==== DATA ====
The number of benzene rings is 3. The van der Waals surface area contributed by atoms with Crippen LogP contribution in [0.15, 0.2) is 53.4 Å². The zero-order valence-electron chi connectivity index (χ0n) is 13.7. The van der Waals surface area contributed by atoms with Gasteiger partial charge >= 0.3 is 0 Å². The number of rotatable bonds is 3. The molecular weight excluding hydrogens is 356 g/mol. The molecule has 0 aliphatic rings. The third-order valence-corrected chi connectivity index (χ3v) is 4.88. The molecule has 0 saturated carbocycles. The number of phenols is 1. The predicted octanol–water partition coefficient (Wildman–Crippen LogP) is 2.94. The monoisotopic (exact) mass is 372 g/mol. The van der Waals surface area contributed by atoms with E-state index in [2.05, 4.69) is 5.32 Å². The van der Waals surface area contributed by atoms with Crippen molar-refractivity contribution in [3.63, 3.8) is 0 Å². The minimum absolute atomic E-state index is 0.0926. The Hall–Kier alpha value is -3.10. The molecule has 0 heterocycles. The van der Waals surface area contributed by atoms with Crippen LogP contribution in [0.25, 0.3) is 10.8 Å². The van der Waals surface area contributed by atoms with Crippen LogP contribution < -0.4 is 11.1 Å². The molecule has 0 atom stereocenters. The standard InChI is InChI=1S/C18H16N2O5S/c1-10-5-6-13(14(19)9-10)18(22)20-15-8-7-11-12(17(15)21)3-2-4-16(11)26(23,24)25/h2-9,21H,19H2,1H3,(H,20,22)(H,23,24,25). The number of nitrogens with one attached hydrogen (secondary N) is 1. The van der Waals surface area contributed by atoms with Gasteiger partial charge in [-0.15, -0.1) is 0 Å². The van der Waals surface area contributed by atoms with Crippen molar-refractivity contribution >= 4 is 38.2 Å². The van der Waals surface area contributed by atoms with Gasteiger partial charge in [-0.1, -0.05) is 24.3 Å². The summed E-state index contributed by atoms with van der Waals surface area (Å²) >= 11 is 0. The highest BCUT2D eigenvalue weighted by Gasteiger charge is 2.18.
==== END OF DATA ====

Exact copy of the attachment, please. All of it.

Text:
The number of benzene rings is 3. The van der Waals surface area contributed by atoms with Crippen LogP contribution in [0.15, 0.2) is 53.4 Å². The zero-order valence-electron chi connectivity index (χ0n) is 13.7. The van der Waals surface area contributed by atoms with Gasteiger partial charge >= 0.3 is 0 Å². The number of rotatable bonds is 3. The molecular weight excluding hydrogens is 356 g/mol. The molecule has 0 aliphatic rings. The third-order valence-corrected chi connectivity index (χ3v) is 4.88. The molecule has 0 saturated carbocycles. The number of phenols is 1. The predicted octanol–water partition coefficient (Wildman–Crippen LogP) is 2.94. The monoisotopic (exact) mass is 372 g/mol. The van der Waals surface area contributed by atoms with E-state index in [2.05, 4.69) is 5.32 Å². The van der Waals surface area contributed by atoms with Crippen molar-refractivity contribution in [3.63, 3.8) is 0 Å². The minimum absolute atomic E-state index is 0.0926. The Hall–Kier alpha value is -3.10. The molecule has 0 heterocycles. The van der Waals surface area contributed by atoms with Crippen LogP contribution in [0.25, 0.3) is 10.8 Å². The van der Waals surface area contributed by atoms with Crippen LogP contribution < -0.4 is 11.1 Å². The molecule has 0 atom stereocenters. The standard InChI is InChI=1S/C18H16N2O5S/c1-10-5-6-13(14(19)9-10)18(22)20-15-8-7-11-12(17(15)21)3-2-4-16(11)26(23,24)25/h2-9,21H,19H2,1H3,(H,20,22)(H,23,24,25). The number of nitrogens with one attached hydrogen (secondary N) is 1. The van der Waals surface area contributed by atoms with Gasteiger partial charge in [-0.15, -0.1) is 0 Å². The van der Waals surface area contributed by atoms with Crippen molar-refractivity contribution >= 4 is 38.2 Å². The van der Waals surface area contributed by atoms with Gasteiger partial charge in [-0.1, -0.05) is 24.3 Å². The summed E-state index contributed by atoms with van der Waals surface area (Å²) >= 11 is 0. The highest BCUT2D eigenvalue weighted by Gasteiger charge is 2.18.